Polls for Lebanese Parliamentary Elections Closed, Counting Begins

Polls closed Lebanon’s 2022 parliament election by 07:00 pm and all stations concluded the voting to begin opening ballot boxes and tallying the results.

As polls closed, Prime Minister Najib Mikati held a press conference on the vote, where he denied the turnout would be as low as feared and praised security forces for ensuring the vote was held safely.

“All elections have mistakes, but thankfully today we consider we have minimal mistakes and flaws. The team was able to deal with them immediately,” Mikati told reporters.

When asked about low voter turnout, Mikati said the Lebanese state had done all it could for the vote and it was up to citizens to express themselves by either voting or abstaining.

“I consider these elections a victory for the Lebanese state and the people,” he said.

“Everyone had their doubts, but the state today pulled together all its forces to make the elections happen.”

Mikati pointed to the deployment of 120,000 security forces across the country to ensure the vote could be held securely.

He closed the conference by saying he hoped winning parties would “convene as soon as possible to select a new prime minister and form a cabinet as soon as possible.”

“We don’t have time to waste,” he said.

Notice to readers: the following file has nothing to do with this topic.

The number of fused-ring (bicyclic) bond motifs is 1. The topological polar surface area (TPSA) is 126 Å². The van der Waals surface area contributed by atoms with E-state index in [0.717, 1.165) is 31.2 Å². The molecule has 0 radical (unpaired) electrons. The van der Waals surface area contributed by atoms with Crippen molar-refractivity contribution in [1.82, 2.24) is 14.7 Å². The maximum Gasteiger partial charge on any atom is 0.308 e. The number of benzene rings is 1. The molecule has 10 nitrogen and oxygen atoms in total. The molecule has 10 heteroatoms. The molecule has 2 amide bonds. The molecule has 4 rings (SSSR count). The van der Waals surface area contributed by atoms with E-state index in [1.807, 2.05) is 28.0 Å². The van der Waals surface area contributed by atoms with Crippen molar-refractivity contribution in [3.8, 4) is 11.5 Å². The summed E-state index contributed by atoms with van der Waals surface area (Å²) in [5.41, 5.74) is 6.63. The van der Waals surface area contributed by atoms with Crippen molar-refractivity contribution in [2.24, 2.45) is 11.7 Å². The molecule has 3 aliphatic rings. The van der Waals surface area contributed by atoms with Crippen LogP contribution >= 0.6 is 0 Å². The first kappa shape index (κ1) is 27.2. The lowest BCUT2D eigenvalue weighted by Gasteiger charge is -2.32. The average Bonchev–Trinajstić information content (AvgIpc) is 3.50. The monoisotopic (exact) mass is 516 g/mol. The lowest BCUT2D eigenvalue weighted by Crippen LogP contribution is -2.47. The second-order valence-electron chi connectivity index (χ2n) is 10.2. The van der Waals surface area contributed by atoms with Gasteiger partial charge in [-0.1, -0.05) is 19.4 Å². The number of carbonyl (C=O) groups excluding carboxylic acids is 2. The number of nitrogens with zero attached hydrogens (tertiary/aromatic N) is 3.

Lebanese parliamentary elections kicked off on Sunday at 07:00 am amid security measures taken by Lebanese Internal Security Forces and Lebanese Army.

3,663,518 eligible voters will elect 128 Parliament members, with 718 Lebanese candidates are running for elections.

North Lebanon II (Tripoli, Minieh, Donniyeh) registered the largest number with 11 lists while the third district of Southern Lebanon registered the smallest number (3 lists). The Beirut II (Ras Beirut, Minet el Hosn, Dar El Mrayse, Mazraa, Msaytbe, Zkak El Blat, Bachoura, Port) registered ten lists while the Bekaa I (Zahle) came third with eight.

The country’s 2017 electoral law stipulates that all Lebanese men and women can vote, excluding for military and security personnel, people convicted of a felony, those stripped of their civil rights, or declared bankrupt, among others.

Naturalized Lebanese citizens can vote 10 years after their citizenship begins. This does not apply to non-Lebanese women who obtained citizenship through marriage to Lebanese men. But it does apply to non-Lebanese men married to Lebanese women.

Voters are enrolled automatically in their registered place of origin and the list is available for public inspection at government offices including municipalities.

The first phase of the parliamentary elections was held last week for expatriates on May 6 and 8. More than 140,000 out of 225,000 Lebanese registered voters took part in the electoral process.

Nearly 13,000 Lebanese expats voted across 60 countries earlier on May 6 and May 8.

For the first time in thirty years, parliamentary election is taking place with the boycott of the Future Movement and its leader Saad Hariri after Saudi pressures which pushed the latter to suspend politics action and call for boycotting the electoral process.

The parliamentary elections are particularly important since they are the first to be held after the October 2019 protests and the subsequent financial and economic crises.

Since 2019, the Lebanese currency, the pound, has lost more than 90 percent of its value against the US dollar on the black market.

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